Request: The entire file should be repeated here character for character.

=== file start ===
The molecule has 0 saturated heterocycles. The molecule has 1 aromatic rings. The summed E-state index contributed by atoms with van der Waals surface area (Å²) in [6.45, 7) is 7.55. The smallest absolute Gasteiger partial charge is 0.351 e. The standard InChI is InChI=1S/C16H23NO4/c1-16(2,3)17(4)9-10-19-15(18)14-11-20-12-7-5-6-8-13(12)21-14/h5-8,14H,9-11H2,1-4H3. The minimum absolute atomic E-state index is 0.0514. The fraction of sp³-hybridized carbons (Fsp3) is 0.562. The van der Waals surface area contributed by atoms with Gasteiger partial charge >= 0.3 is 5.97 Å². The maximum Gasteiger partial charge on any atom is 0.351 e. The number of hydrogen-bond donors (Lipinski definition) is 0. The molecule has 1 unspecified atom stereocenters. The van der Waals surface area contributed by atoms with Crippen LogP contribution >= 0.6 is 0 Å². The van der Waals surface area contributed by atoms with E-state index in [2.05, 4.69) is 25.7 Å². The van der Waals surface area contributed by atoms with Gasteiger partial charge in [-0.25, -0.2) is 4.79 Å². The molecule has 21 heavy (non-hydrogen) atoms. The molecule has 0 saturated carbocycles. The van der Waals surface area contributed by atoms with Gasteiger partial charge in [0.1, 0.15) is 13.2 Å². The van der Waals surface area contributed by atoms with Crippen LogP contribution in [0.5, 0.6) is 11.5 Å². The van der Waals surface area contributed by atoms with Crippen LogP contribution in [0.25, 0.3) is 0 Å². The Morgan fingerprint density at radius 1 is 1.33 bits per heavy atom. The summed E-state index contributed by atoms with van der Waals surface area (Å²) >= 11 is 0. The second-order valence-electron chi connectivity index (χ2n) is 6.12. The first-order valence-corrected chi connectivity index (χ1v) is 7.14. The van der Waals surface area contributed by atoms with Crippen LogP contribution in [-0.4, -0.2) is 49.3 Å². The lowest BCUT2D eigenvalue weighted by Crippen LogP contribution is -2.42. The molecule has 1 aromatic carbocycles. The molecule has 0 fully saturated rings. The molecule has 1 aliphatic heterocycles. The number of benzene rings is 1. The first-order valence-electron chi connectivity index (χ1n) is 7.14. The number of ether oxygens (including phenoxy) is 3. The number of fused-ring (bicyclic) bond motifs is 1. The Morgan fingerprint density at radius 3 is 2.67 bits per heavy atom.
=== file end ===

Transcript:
The molecule has 0 saturated heterocycles. The molecule has 1 aromatic rings. The summed E-state index contributed by atoms with van der Waals surface area (Å²) in [6.45, 7) is 7.55. The smallest absolute Gasteiger partial charge is 0.351 e. The standard InChI is InChI=1S/C16H23NO4/c1-16(2,3)17(4)9-10-19-15(18)14-11-20-12-7-5-6-8-13(12)21-14/h5-8,14H,9-11H2,1-4H3. The minimum absolute atomic E-state index is 0.0514. The fraction of sp³-hybridized carbons (Fsp3) is 0.562. The van der Waals surface area contributed by atoms with Gasteiger partial charge >= 0.3 is 5.97 Å². The maximum Gasteiger partial charge on any atom is 0.351 e. The number of hydrogen-bond donors (Lipinski definition) is 0. The molecule has 1 unspecified atom stereocenters. The van der Waals surface area contributed by atoms with Crippen LogP contribution >= 0.6 is 0 Å². The van der Waals surface area contributed by atoms with E-state index in [2.05, 4.69) is 25.7 Å². The van der Waals surface area contributed by atoms with Gasteiger partial charge in [-0.25, -0.2) is 4.79 Å². The molecule has 21 heavy (non-hydrogen) atoms. The molecule has 0 saturated carbocycles. The van der Waals surface area contributed by atoms with Gasteiger partial charge in [0.1, 0.15) is 13.2 Å². The van der Waals surface area contributed by atoms with Crippen LogP contribution in [0.5, 0.6) is 11.5 Å². The van der Waals surface area contributed by atoms with Crippen LogP contribution in [0.25, 0.3) is 0 Å². The Morgan fingerprint density at radius 1 is 1.33 bits per heavy atom. The summed E-state index contributed by atoms with van der Waals surface area (Å²) >= 11 is 0. The second-order valence-electron chi connectivity index (χ2n) is 6.12. The first-order valence-corrected chi connectivity index (χ1v) is 7.14. The van der Waals surface area contributed by atoms with Crippen LogP contribution in [-0.4, -0.2) is 49.3 Å². The lowest BCUT2D eigenvalue weighted by Crippen LogP contribution is -2.42. The molecule has 1 aromatic carbocycles. The molecule has 0 fully saturated rings. The molecule has 1 aliphatic heterocycles. The number of benzene rings is 1. The first-order valence-electron chi connectivity index (χ1n) is 7.14. The number of ether oxygens (including phenoxy) is 3. The number of fused-ring (bicyclic) bond motifs is 1. The Morgan fingerprint density at radius 3 is 2.67 bits per heavy atom.